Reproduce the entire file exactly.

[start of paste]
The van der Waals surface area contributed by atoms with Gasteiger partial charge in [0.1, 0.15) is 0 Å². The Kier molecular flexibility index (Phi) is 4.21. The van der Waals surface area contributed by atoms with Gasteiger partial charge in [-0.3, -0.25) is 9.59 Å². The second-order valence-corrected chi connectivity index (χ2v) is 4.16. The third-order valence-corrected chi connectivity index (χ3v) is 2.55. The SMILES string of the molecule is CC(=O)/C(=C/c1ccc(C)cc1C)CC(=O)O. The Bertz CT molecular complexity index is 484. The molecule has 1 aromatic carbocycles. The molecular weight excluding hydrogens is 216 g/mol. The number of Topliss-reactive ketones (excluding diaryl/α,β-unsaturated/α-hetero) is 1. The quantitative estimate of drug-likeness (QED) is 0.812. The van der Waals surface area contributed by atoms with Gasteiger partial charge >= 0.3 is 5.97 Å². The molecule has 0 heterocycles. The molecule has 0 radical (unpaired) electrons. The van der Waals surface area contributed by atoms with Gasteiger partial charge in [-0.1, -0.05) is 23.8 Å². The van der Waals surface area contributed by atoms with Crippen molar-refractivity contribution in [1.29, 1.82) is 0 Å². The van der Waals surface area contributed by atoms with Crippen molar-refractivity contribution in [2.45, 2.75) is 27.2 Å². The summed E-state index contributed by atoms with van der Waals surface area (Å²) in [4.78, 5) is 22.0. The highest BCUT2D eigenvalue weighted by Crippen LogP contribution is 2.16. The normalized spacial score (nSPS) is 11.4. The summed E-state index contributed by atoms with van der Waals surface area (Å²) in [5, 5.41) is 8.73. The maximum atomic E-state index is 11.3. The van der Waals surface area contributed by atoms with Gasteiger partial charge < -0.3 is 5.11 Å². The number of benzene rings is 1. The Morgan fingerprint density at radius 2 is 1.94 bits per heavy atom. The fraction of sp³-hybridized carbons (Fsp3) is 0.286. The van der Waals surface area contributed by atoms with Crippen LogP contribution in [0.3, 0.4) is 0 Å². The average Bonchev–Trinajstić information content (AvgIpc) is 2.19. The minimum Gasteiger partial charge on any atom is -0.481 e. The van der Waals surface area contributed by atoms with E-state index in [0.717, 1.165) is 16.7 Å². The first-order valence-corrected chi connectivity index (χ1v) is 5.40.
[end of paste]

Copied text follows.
The van der Waals surface area contributed by atoms with Gasteiger partial charge in [0.1, 0.15) is 0 Å². The Kier molecular flexibility index (Phi) is 4.21. The van der Waals surface area contributed by atoms with Gasteiger partial charge in [-0.3, -0.25) is 9.59 Å². The second-order valence-corrected chi connectivity index (χ2v) is 4.16. The third-order valence-corrected chi connectivity index (χ3v) is 2.55. The SMILES string of the molecule is CC(=O)/C(=C/c1ccc(C)cc1C)CC(=O)O. The Bertz CT molecular complexity index is 484. The molecule has 1 aromatic carbocycles. The molecular weight excluding hydrogens is 216 g/mol. The number of Topliss-reactive ketones (excluding diaryl/α,β-unsaturated/α-hetero) is 1. The quantitative estimate of drug-likeness (QED) is 0.812. The van der Waals surface area contributed by atoms with Gasteiger partial charge >= 0.3 is 5.97 Å². The molecule has 0 heterocycles. The molecule has 0 radical (unpaired) electrons. The van der Waals surface area contributed by atoms with Gasteiger partial charge in [-0.1, -0.05) is 23.8 Å². The van der Waals surface area contributed by atoms with Crippen molar-refractivity contribution in [1.29, 1.82) is 0 Å². The van der Waals surface area contributed by atoms with Crippen molar-refractivity contribution in [2.45, 2.75) is 27.2 Å². The summed E-state index contributed by atoms with van der Waals surface area (Å²) in [4.78, 5) is 22.0. The highest BCUT2D eigenvalue weighted by Crippen LogP contribution is 2.16. The normalized spacial score (nSPS) is 11.4. The summed E-state index contributed by atoms with van der Waals surface area (Å²) in [5, 5.41) is 8.73. The maximum atomic E-state index is 11.3. The van der Waals surface area contributed by atoms with Gasteiger partial charge < -0.3 is 5.11 Å². The number of benzene rings is 1. The Morgan fingerprint density at radius 2 is 1.94 bits per heavy atom. The fraction of sp³-hybridized carbons (Fsp3) is 0.286. The van der Waals surface area contributed by atoms with Crippen LogP contribution in [0.3, 0.4) is 0 Å². The average Bonchev–Trinajstić information content (AvgIpc) is 2.19. The minimum Gasteiger partial charge on any atom is -0.481 e. The van der Waals surface area contributed by atoms with E-state index in [0.717, 1.165) is 16.7 Å². The first-order valence-corrected chi connectivity index (χ1v) is 5.40.